January 16, 2021.- On November 20th 2020, Tortilla con Sal interviewed a group of cattle farmers in Siuna, near the Bosawas Biosphere Reserve in northern Nicaragua, about a false report by the Oakland Institute. This report was recycled by different US news media including PBS and Reveal Newswith spurious allegations that export beef from Nicaragua originated in large part from areas of conflict between unscrupulous cattle ranchers and vulnerable indígenous people. These cattle farmers demosntrate teh falsity of these reports whcih were also analyzed and debunked in anarticle by FAIR.
Tortilla con Sal: Here we are with cattle farmers from the municipality of Siuna… questions are now being asked about the situation with regard to livestock production in the Bosawas Biosphere* area and in the lands of indigenous peoples. What is your experience as a livestock producer in this area?
Herminio Gonzalez: My name is Herminio Gonzalez, and I am a livestock producer here in Siuna. My property is 40 kilometers from the Bosawas Reserve and 50 kilometers north of the indigenous territory.
I don’t know if there are many cattle on indigenous lands, I think there are few in the Reserve, but they are not traded. Here we take out store cattle for slaughter, but we are also more involved as milk producers. There’s a great deal of dairy cattle in the whole area.
TcS: In your experience, does a high percentage of beef go for export?
Herminio: Yes, but not from the Reserve or from indigenous lands. There’s a lot of cattle in this area.
TcS: What has been your experience meat and cattle production in this area in recent years?
Samuel Cantarero Cárcamo: Very good afternoon. My name is Samuel Cantarero Carcamo. In the little experience of what little I have, those of us who are here are not at any moment in the Reserve. We are far from the Reserve. The cattle that we have are dual purpose cattle, for milk, as Herminio Gonzalez says, milk and meat. We sell to slaughterhouses, to the slaughterhouses we sell either the fattened cattle which then go for export or cattle that the slaughterhouses finish off fattening. Because the slaughterhouses here in Nicaragua finish fattening the cattle, we rear them to a certain point, and then they, the slaughterhouses, as we say in Nicaragua, finish rearing them prior to slaughter.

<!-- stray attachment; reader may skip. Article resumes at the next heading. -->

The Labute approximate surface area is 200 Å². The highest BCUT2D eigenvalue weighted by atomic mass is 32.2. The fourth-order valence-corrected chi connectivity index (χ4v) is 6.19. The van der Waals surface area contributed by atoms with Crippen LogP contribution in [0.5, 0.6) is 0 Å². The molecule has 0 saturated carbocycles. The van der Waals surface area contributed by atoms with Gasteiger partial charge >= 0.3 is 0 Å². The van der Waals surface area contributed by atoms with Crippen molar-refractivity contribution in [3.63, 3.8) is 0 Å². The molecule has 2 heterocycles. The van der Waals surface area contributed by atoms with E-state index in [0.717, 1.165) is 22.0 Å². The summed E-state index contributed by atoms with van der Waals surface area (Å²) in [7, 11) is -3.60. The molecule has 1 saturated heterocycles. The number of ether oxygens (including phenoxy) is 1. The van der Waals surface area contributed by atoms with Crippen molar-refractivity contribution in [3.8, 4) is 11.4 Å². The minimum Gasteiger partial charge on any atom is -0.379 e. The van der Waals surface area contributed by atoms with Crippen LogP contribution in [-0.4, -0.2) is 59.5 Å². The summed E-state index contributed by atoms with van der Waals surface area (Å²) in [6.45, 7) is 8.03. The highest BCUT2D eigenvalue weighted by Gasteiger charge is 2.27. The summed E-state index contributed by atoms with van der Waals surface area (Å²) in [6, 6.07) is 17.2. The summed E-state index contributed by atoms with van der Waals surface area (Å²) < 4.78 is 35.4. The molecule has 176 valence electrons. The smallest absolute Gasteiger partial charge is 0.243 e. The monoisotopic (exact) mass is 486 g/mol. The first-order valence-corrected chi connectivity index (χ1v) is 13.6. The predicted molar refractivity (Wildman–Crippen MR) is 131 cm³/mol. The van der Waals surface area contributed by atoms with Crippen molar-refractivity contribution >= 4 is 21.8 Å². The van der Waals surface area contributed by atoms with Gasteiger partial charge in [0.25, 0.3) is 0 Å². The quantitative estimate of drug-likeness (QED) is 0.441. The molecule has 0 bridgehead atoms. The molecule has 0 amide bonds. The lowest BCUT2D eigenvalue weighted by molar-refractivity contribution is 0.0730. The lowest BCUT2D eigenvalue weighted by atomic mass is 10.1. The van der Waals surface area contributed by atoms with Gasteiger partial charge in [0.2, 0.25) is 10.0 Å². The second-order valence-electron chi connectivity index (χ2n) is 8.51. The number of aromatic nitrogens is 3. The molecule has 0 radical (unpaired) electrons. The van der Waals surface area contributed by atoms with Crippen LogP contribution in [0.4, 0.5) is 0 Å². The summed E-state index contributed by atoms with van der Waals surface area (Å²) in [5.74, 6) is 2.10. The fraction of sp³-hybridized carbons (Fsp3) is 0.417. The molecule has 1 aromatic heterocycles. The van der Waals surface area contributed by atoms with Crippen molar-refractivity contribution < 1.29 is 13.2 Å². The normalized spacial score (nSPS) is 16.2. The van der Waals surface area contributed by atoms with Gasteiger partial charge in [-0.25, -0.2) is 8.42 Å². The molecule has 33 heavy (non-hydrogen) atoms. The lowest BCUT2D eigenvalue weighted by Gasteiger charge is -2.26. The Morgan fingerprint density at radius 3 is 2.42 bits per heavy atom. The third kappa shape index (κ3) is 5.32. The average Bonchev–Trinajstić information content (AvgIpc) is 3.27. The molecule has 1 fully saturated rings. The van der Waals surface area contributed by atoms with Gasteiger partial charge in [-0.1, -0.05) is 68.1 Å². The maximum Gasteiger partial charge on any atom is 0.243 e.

TcS: In your experience, what has been the role of IPSA (the Institute for Agricultural Health and Protection)? Do they maintain good control of livestock production?
Samuel: IPSA has been working, although not all of the cattle have there ear tag here in Siuna, in our region. But IPSA is working. We in our organization, the Association of Cattle Ranchers and Producers here in Siuna, have been helping to make cattle ranchers aware that they have to have their cattle tagged, with their registration.
TcS: Is it correct to say that cattle that don’t have their ear tag properly attached and registered in the IPSA system cannot be sent for export?
Samuel: Yes, that’s correct. For cattle at least, IPSA takes each rancher’s data, the coordinates of their farm, where they are and IPSA knows very well if they are working properly, they surely know how many ranchers are in the Reserve. Because we have the farm, so to speak, and when we tag our cattle for the first time, they are going to record their coordinates, give us the CUE code (Unique Farmstead Code), so they already know where each producer and the farm is located.
Jose Angel Rodriguez: Good afternoon, my name is Jose Angel Rodriguez, I am also a livestock producer and member of the Association of Cattle Ranchers of this area of the municipality of Siuna. In my experience as a cattle rancher, we have approximately twelve years of having got started in cattle farming, and we are a long way from the area of the Reserve. Our purpose is to produce milk and meat products that are the sustenance of our family. We also take our store cattle annually, sell them to the slaughterhouse, and they then are in charge of classifying what goes for national consumption and what goes for export product of the cattle that have better quality. My experience is that if there are people inside the Reserve, the authorities are the ones who have been handling that, the issue of people who have entered illegally, who are also affecting those producers who are working legally.
TcS: Can IPSA control that as an institution or is it outside IPSA’s control, that illegal cattle farming?
Jose Angel Rodriguez: To my knowledge they are responsible for the registration of all the animals in the area. So, they cannot register a farm and issue its farmstead identification code if that farm is not legal. If it is within the Reserve they cannot issue its registration because they too would be getting into trouble. So those who are in the Reserve can’t export their cattle, they’re only a few that get used for internal consumption in the locality.
TcS: So it’s small-scale production?
Jose Angel Rodriguez: It is small scale because there is no probability whatsoever that livestock that is not legalized can be exported outside the Reserve.
Carmen Mairena: Good afternoon, my name is Carmen Mairena. I was born and raised here in Siuna. My experience is that the people who are inside the Reserve are illegal. IPSA is in charge of giving a CUE to each producer. And if someone is inside the Reserve, then they are not entitled to that CUE, nor are they entitled to bovine traceability, so they have no chance of sending their beef for export because in practice they are acting illegally.